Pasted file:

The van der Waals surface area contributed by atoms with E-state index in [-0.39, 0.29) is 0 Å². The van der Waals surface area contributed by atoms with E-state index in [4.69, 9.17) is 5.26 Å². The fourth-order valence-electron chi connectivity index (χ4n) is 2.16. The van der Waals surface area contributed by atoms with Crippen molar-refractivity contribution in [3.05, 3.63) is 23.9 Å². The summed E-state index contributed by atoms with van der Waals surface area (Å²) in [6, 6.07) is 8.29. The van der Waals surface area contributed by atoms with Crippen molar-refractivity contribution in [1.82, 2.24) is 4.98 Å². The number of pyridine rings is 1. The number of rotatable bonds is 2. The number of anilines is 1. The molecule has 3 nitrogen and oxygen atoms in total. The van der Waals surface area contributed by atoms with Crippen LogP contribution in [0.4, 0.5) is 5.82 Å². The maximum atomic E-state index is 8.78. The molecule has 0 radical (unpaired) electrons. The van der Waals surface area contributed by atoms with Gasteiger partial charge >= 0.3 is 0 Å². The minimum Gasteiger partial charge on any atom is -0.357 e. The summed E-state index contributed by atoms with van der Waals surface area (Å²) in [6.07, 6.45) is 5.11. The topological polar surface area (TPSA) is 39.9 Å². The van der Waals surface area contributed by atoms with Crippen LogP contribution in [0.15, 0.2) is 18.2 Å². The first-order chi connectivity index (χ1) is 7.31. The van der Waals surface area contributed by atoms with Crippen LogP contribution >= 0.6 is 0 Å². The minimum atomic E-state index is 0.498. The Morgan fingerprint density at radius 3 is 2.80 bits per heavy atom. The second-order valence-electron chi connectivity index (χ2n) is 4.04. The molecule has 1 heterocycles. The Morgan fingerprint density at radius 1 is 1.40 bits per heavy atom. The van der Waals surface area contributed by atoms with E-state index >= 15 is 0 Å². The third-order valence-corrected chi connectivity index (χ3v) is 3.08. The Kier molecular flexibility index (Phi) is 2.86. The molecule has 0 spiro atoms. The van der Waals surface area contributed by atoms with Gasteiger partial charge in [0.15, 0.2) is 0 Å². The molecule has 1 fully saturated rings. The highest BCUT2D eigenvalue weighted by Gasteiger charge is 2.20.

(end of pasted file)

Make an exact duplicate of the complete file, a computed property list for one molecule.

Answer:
The van der Waals surface area contributed by atoms with E-state index in [-0.39, 0.29) is 0 Å². The van der Waals surface area contributed by atoms with E-state index in [4.69, 9.17) is 5.26 Å². The fourth-order valence-electron chi connectivity index (χ4n) is 2.16. The van der Waals surface area contributed by atoms with Crippen molar-refractivity contribution in [3.05, 3.63) is 23.9 Å². The summed E-state index contributed by atoms with van der Waals surface area (Å²) in [6, 6.07) is 8.29. The van der Waals surface area contributed by atoms with Crippen molar-refractivity contribution in [1.82, 2.24) is 4.98 Å². The number of pyridine rings is 1. The number of rotatable bonds is 2. The number of anilines is 1. The molecule has 3 nitrogen and oxygen atoms in total. The van der Waals surface area contributed by atoms with Crippen LogP contribution in [0.4, 0.5) is 5.82 Å². The maximum atomic E-state index is 8.78. The molecule has 0 radical (unpaired) electrons. The van der Waals surface area contributed by atoms with Gasteiger partial charge >= 0.3 is 0 Å². The minimum Gasteiger partial charge on any atom is -0.357 e. The summed E-state index contributed by atoms with van der Waals surface area (Å²) in [6.07, 6.45) is 5.11. The topological polar surface area (TPSA) is 39.9 Å². The van der Waals surface area contributed by atoms with Crippen LogP contribution in [0.15, 0.2) is 18.2 Å². The first-order chi connectivity index (χ1) is 7.31. The van der Waals surface area contributed by atoms with Crippen LogP contribution >= 0.6 is 0 Å². The minimum atomic E-state index is 0.498. The Morgan fingerprint density at radius 3 is 2.80 bits per heavy atom. The second-order valence-electron chi connectivity index (χ2n) is 4.04. The molecule has 1 heterocycles. The Morgan fingerprint density at radius 1 is 1.40 bits per heavy atom. The van der Waals surface area contributed by atoms with E-state index >= 15 is 0 Å². The third-order valence-corrected chi connectivity index (χ3v) is 3.08. The Kier molecular flexibility index (Phi) is 2.86. The molecule has 0 spiro atoms. The van der Waals surface area contributed by atoms with Gasteiger partial charge in [0.15, 0.2) is 0 Å². The molecule has 1 fully saturated rings. The highest BCUT2D eigenvalue weighted by Gasteiger charge is 2.20.